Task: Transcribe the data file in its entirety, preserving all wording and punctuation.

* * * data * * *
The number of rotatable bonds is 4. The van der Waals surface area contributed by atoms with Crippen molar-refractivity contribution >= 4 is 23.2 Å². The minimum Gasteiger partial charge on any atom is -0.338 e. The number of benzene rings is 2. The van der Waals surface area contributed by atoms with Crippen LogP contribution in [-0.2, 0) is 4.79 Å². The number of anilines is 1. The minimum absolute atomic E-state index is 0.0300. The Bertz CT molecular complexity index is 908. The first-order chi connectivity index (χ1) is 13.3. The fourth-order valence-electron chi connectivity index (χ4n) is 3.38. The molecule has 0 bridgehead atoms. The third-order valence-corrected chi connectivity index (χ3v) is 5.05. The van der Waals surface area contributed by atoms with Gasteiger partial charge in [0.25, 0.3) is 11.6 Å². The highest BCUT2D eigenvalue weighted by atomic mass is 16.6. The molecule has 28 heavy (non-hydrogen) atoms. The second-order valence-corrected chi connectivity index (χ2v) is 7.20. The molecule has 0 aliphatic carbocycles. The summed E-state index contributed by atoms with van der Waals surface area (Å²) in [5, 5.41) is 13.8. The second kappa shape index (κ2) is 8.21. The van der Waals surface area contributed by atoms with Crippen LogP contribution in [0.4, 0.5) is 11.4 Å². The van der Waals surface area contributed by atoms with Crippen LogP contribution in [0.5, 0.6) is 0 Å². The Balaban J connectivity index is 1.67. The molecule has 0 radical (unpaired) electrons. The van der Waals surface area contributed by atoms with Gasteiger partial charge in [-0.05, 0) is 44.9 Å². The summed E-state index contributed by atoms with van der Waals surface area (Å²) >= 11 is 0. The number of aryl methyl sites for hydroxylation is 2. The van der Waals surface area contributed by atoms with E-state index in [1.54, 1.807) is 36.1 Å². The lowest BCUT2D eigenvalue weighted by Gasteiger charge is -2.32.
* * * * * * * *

The number of rotatable bonds is 4. The van der Waals surface area contributed by atoms with Crippen molar-refractivity contribution >= 4 is 23.2 Å². The minimum Gasteiger partial charge on any atom is -0.338 e. The number of benzene rings is 2. The van der Waals surface area contributed by atoms with Crippen LogP contribution in [-0.2, 0) is 4.79 Å². The number of anilines is 1. The minimum absolute atomic E-state index is 0.0300. The Bertz CT molecular complexity index is 908. The first-order chi connectivity index (χ1) is 13.3. The fourth-order valence-electron chi connectivity index (χ4n) is 3.38. The molecule has 0 bridgehead atoms. The third-order valence-corrected chi connectivity index (χ3v) is 5.05. The van der Waals surface area contributed by atoms with Gasteiger partial charge in [0.25, 0.3) is 11.6 Å². The highest BCUT2D eigenvalue weighted by atomic mass is 16.6. The molecule has 28 heavy (non-hydrogen) atoms. The second-order valence-corrected chi connectivity index (χ2v) is 7.20. The molecule has 0 aliphatic carbocycles. The summed E-state index contributed by atoms with van der Waals surface area (Å²) in [5, 5.41) is 13.8. The second kappa shape index (κ2) is 8.21. The van der Waals surface area contributed by atoms with Crippen LogP contribution in [0.4, 0.5) is 11.4 Å². The van der Waals surface area contributed by atoms with Crippen LogP contribution in [0.5, 0.6) is 0 Å². The Balaban J connectivity index is 1.67. The molecule has 0 radical (unpaired) electrons. The van der Waals surface area contributed by atoms with Gasteiger partial charge in [-0.05, 0) is 44.9 Å². The summed E-state index contributed by atoms with van der Waals surface area (Å²) >= 11 is 0. The number of aryl methyl sites for hydroxylation is 2. The van der Waals surface area contributed by atoms with E-state index in [1.54, 1.807) is 36.1 Å². The lowest BCUT2D eigenvalue weighted by Gasteiger charge is -2.32.